Rules Bash

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Text of Rules Bash

  • Walters/Qualtieri/Brown

  • Table of ContentsAndrew WaltersRules Design

    Josh QualtieriRules Design/Digital Art/Setting

    Anthony BrownRules Development/Layout

    Sophie LagaceBackground Development

    Jonathan HoffmanIllustration & Background Development

    Pete McKennaSetting Fiction

    Paul QualtieriMath Wizard

    Jennie RedwitzCopy Editor/Design Consultant

    Jennifer Bach, David Weinman,Sequoia Blankenship Additional Art

    Aaron Brown, Anton DucrotMiniatures Sculptors

    Adan Tejada, David Weinman, Andrew Walters, Victor Walters Tom Gabel, Jackson BigelowPlaytesters

    2014 ZombieSmith

    By Strength of Arms 4

    Overview of a Battle 5Necessary Components 6

    Core Concepts 7

    Fighters 7Fighters Status 8Die Rolls 8Skill Check 9Random Outcome Tables 9Measuring 10Terrain 11Froth 14

    The Sequence of Battle 16

    Calling Warriors 16Deployment 17Activation 17

    Movement Actions 17Move 17Sprint 18Careful Move 18Shifting 18Disengage 19Jumping 19

    Melee Combat Actions 20Attack 20Shieldbash 21Powerful Blow 21Charge 21Interception 22On Guard, Melee 22

    Ranged Combat Actions 23Ranged Attack 23Aimed Shot 24On Guard, Ranged 24Throwing Things 24

    Other Combat Actions 25Taunt 25Disabling Attacks 25

    Recovery 25

    Leadership Actions 26Move! 26Stand Your Ground! 26Rally! 26War Cry! 26

    Magic Actions 27Heal 27Smite 27Divine Bolt 28

    Miscellaneous Actions 28

    Special Abilities 29Assassin 29Berserk 29Bodyguard 30Brawler 30Cavalry 30Center of Magic 31Counterattack 31Creature 31Creeping Death 31Dumb 32Elite 32Flight 32Hard to Kill 32Hero 33Horde 33Infiltrate 33Leadership 33Leap 33Mount 34Multiple Attacks 35Musician 36Natural Weapons 36Non-Combatant 36Pack 36Pathfinder 36Priest 37Rapid Shot 37Reach 37Resilient 37Scaly Hide 37Scary 38Sea Legs 38Shadow Walker 38Short Range 38Skirmisher 38Sprinter 39Standard 39Sweeping Blow 40Trample 41Two Weapons 42Vomit 42Wallop 43Wave of Flesh 43Ylark Ignition 43

  • Far oFF, jutting above the slowly shiFting ground Fog, the city-mountain was ablaze with lights. torches hung in every home, and great bonFires burnt at every intersection. the only thing brighter was the Full moon above, its disc streaked and stained with red. the city walls, bright white and Freshly plastered, were imposing and tall, but the Front gates stood wide open.the jaarl raider next to udvar wiped his mouth and growled under his breath. kinda brazen oF them, aint it, var?are you kidding? do you know where we are, bucko?im no buck, you brokeback, the jaarl replied, reaching For his spear. the red moonlight Flashed oFF his Fangs.relax, simo. hed Forgotten that the jaarl, as a race, had no sense oF humor whatsoever. what could you expect From a bunch oF people that worshipped rocks?thats no regular city, there, he continued. thats eslenda, one oF the wild doe cities. youve heard oF the wild does?simo said nothing For a long time, but he did put his spear back down. the wild does? in there?aye. so well be steering a wide berth around that particular plum, i should talk Funny, For a brokeback, the jaarl may be. some vorix blood in me, somewhere.and on you!they shared a booming laugh as they put eslenda to their backs, but var was uneasy the whole night through. his wasnt the only party oF raiders prowling these hillsides, but they all told the same tale stay away From the wild does.especially when you were up to no good.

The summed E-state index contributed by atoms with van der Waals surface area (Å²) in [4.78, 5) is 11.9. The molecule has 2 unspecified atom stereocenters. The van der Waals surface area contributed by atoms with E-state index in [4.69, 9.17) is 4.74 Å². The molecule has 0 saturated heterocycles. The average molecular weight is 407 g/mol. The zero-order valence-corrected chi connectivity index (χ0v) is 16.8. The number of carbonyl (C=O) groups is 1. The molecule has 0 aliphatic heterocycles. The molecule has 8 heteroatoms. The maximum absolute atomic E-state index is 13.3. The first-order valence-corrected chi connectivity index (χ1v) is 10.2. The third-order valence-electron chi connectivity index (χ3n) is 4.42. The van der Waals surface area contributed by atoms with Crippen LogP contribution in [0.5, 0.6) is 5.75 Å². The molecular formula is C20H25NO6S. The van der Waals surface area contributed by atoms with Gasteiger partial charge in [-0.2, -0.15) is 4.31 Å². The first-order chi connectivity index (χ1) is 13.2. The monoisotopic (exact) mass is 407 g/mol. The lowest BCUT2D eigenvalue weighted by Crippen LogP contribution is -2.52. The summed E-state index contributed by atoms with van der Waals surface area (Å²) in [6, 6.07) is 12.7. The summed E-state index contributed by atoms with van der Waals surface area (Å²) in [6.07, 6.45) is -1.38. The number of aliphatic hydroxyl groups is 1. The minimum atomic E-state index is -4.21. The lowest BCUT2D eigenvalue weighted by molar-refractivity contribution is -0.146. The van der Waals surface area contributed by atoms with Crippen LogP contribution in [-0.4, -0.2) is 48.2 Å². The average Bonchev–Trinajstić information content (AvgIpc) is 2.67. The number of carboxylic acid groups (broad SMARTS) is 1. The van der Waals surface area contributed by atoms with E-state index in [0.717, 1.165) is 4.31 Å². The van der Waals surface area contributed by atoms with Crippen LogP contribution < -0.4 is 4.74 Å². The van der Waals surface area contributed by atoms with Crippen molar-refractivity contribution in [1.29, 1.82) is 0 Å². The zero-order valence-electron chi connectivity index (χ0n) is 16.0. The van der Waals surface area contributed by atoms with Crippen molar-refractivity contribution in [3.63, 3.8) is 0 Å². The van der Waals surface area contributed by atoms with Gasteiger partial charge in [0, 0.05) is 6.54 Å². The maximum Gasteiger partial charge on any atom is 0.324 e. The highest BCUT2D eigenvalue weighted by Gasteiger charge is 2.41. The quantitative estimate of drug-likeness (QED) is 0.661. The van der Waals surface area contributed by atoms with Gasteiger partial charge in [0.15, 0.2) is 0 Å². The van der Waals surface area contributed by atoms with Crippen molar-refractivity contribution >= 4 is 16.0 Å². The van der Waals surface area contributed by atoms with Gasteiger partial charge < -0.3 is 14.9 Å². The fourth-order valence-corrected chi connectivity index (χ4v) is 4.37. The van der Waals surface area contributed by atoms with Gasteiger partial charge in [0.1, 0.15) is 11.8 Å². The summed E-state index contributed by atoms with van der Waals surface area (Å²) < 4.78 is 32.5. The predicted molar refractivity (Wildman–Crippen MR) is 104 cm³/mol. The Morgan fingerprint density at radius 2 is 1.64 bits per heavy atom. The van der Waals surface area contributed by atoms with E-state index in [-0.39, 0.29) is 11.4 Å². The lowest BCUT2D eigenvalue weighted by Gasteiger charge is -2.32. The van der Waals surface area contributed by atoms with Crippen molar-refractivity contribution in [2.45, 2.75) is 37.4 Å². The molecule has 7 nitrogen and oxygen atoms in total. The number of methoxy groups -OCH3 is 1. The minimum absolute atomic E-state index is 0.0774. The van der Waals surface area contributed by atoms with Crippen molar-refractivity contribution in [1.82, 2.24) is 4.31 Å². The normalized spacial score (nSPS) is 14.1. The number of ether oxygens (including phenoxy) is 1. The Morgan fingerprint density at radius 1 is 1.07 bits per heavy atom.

• Rules of Conflict

    By Strength of ArmsThe War of Ashes is not a war of front lines and set piece battles. Small groups encounter each other in every manner, and there can be neither truce nor quarter. Scouts and foraging parties, messengers, guards, and lost soldiers meet. They fight over a cache of food, a lost animal, a footbridge, a message, or just to get back home. These desperate skirmishes take place amongst camps and baggage, in ravines, at the edge of swamps, or on the decks of small ships. There is no warning and no time to call for help. These small battles that will never be named or recorded are decided by the choices and skill of a handful of fighters, and in turn these skirmishes decide the course of the war.

  • 5Overview of a BattleShieldbash is usually played in Skirmishes depicting a particular encounter. These encounters may be isolated or part of a Tale, a linked series of encounters where characters and conditions carry over from one fight to the next. The Skirmish description states the starting forces, objectives, and any special conditions of the encounter.

    These desperate actions will be contested by the fighters of Agaptus. A fighter is usually a single warrior on a 20mm base, but it can also be a beast or group of lesser warriors. Fighters are usually controlled by a commander, but some, such as animals or unaligned individuals, may move according to instructions given in a particular Skirmish.